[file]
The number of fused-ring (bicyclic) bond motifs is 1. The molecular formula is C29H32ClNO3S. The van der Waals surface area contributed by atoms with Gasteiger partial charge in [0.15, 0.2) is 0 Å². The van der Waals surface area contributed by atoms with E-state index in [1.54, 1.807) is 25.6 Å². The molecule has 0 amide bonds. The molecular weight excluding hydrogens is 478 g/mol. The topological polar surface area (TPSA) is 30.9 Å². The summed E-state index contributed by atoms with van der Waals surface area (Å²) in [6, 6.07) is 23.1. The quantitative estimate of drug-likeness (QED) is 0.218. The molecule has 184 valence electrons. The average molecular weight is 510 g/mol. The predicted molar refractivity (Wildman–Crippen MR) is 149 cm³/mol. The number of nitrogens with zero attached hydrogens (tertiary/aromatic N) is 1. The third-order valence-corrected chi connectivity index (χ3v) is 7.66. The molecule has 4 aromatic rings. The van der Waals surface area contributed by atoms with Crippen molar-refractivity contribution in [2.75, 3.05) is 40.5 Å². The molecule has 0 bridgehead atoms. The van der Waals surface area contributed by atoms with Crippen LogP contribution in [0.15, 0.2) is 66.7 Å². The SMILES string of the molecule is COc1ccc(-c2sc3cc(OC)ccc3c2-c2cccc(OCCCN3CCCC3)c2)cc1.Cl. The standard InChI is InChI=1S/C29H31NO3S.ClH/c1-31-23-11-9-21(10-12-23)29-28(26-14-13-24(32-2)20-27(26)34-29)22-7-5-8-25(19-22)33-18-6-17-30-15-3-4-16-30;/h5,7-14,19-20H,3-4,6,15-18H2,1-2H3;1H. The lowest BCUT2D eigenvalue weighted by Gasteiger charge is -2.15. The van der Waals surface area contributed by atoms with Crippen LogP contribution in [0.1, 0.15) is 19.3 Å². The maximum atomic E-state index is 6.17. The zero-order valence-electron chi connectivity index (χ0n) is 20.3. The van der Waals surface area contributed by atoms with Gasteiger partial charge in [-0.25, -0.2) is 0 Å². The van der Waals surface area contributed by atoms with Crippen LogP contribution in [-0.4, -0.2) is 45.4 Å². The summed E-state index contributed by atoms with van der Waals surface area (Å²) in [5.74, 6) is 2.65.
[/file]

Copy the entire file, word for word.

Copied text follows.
The number of fused-ring (bicyclic) bond motifs is 1. The molecular formula is C29H32ClNO3S. The van der Waals surface area contributed by atoms with Gasteiger partial charge in [0.15, 0.2) is 0 Å². The van der Waals surface area contributed by atoms with E-state index in [1.54, 1.807) is 25.6 Å². The molecule has 0 amide bonds. The molecular weight excluding hydrogens is 478 g/mol. The topological polar surface area (TPSA) is 30.9 Å². The summed E-state index contributed by atoms with van der Waals surface area (Å²) in [6, 6.07) is 23.1. The quantitative estimate of drug-likeness (QED) is 0.218. The molecule has 184 valence electrons. The average molecular weight is 510 g/mol. The predicted molar refractivity (Wildman–Crippen MR) is 149 cm³/mol. The number of nitrogens with zero attached hydrogens (tertiary/aromatic N) is 1. The third-order valence-corrected chi connectivity index (χ3v) is 7.66. The molecule has 4 aromatic rings. The van der Waals surface area contributed by atoms with Crippen molar-refractivity contribution in [2.75, 3.05) is 40.5 Å². The molecule has 0 bridgehead atoms. The van der Waals surface area contributed by atoms with Crippen LogP contribution in [0.15, 0.2) is 66.7 Å². The SMILES string of the molecule is COc1ccc(-c2sc3cc(OC)ccc3c2-c2cccc(OCCCN3CCCC3)c2)cc1.Cl. The standard InChI is InChI=1S/C29H31NO3S.ClH/c1-31-23-11-9-21(10-12-23)29-28(26-14-13-24(32-2)20-27(26)34-29)22-7-5-8-25(19-22)33-18-6-17-30-15-3-4-16-30;/h5,7-14,19-20H,3-4,6,15-18H2,1-2H3;1H. The lowest BCUT2D eigenvalue weighted by Gasteiger charge is -2.15. The van der Waals surface area contributed by atoms with Crippen LogP contribution in [0.1, 0.15) is 19.3 Å². The maximum atomic E-state index is 6.17. The zero-order valence-electron chi connectivity index (χ0n) is 20.3. The van der Waals surface area contributed by atoms with Gasteiger partial charge in [-0.25, -0.2) is 0 Å². The van der Waals surface area contributed by atoms with Crippen LogP contribution in [-0.4, -0.2) is 45.4 Å². The summed E-state index contributed by atoms with van der Waals surface area (Å²) in [5.74, 6) is 2.65.